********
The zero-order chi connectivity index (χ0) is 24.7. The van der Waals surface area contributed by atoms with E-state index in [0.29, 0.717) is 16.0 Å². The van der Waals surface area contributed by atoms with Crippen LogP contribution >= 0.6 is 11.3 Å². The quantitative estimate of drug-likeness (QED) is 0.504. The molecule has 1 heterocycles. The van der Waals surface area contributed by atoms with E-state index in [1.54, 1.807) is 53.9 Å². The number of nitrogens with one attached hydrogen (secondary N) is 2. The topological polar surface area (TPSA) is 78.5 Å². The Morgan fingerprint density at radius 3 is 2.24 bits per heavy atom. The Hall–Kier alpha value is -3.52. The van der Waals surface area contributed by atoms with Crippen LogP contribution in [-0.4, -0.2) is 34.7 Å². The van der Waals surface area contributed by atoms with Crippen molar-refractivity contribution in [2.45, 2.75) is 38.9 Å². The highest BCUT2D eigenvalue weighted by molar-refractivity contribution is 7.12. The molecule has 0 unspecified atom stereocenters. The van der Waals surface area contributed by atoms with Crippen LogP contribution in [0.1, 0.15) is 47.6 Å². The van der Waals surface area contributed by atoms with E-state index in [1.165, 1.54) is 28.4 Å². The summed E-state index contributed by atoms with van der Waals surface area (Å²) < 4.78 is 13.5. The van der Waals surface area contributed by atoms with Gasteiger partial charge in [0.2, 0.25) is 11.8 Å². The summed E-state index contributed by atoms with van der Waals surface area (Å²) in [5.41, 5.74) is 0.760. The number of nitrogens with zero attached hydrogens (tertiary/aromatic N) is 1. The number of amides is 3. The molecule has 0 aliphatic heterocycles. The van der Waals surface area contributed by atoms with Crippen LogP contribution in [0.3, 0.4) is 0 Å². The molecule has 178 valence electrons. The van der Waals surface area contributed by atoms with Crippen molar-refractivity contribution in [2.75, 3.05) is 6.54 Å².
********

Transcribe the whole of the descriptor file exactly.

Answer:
The zero-order chi connectivity index (χ0) is 24.7. The van der Waals surface area contributed by atoms with E-state index in [0.29, 0.717) is 16.0 Å². The van der Waals surface area contributed by atoms with Crippen LogP contribution >= 0.6 is 11.3 Å². The quantitative estimate of drug-likeness (QED) is 0.504. The molecule has 1 heterocycles. The van der Waals surface area contributed by atoms with E-state index in [1.54, 1.807) is 53.9 Å². The number of nitrogens with one attached hydrogen (secondary N) is 2. The topological polar surface area (TPSA) is 78.5 Å². The Morgan fingerprint density at radius 3 is 2.24 bits per heavy atom. The Hall–Kier alpha value is -3.52. The van der Waals surface area contributed by atoms with Crippen LogP contribution in [-0.4, -0.2) is 34.7 Å². The van der Waals surface area contributed by atoms with Crippen molar-refractivity contribution in [2.45, 2.75) is 38.9 Å². The highest BCUT2D eigenvalue weighted by molar-refractivity contribution is 7.12. The molecule has 0 unspecified atom stereocenters. The van der Waals surface area contributed by atoms with Crippen LogP contribution in [0.1, 0.15) is 47.6 Å². The van der Waals surface area contributed by atoms with E-state index in [1.165, 1.54) is 28.4 Å². The summed E-state index contributed by atoms with van der Waals surface area (Å²) < 4.78 is 13.5. The van der Waals surface area contributed by atoms with Gasteiger partial charge in [0.2, 0.25) is 11.8 Å². The summed E-state index contributed by atoms with van der Waals surface area (Å²) in [5.41, 5.74) is 0.760. The number of nitrogens with zero attached hydrogens (tertiary/aromatic N) is 1. The number of amides is 3. The molecule has 0 aliphatic heterocycles. The van der Waals surface area contributed by atoms with Crippen LogP contribution in [0.3, 0.4) is 0 Å². The molecule has 178 valence electrons. The van der Waals surface area contributed by atoms with Crippen molar-refractivity contribution in [2.75, 3.05) is 6.54 Å².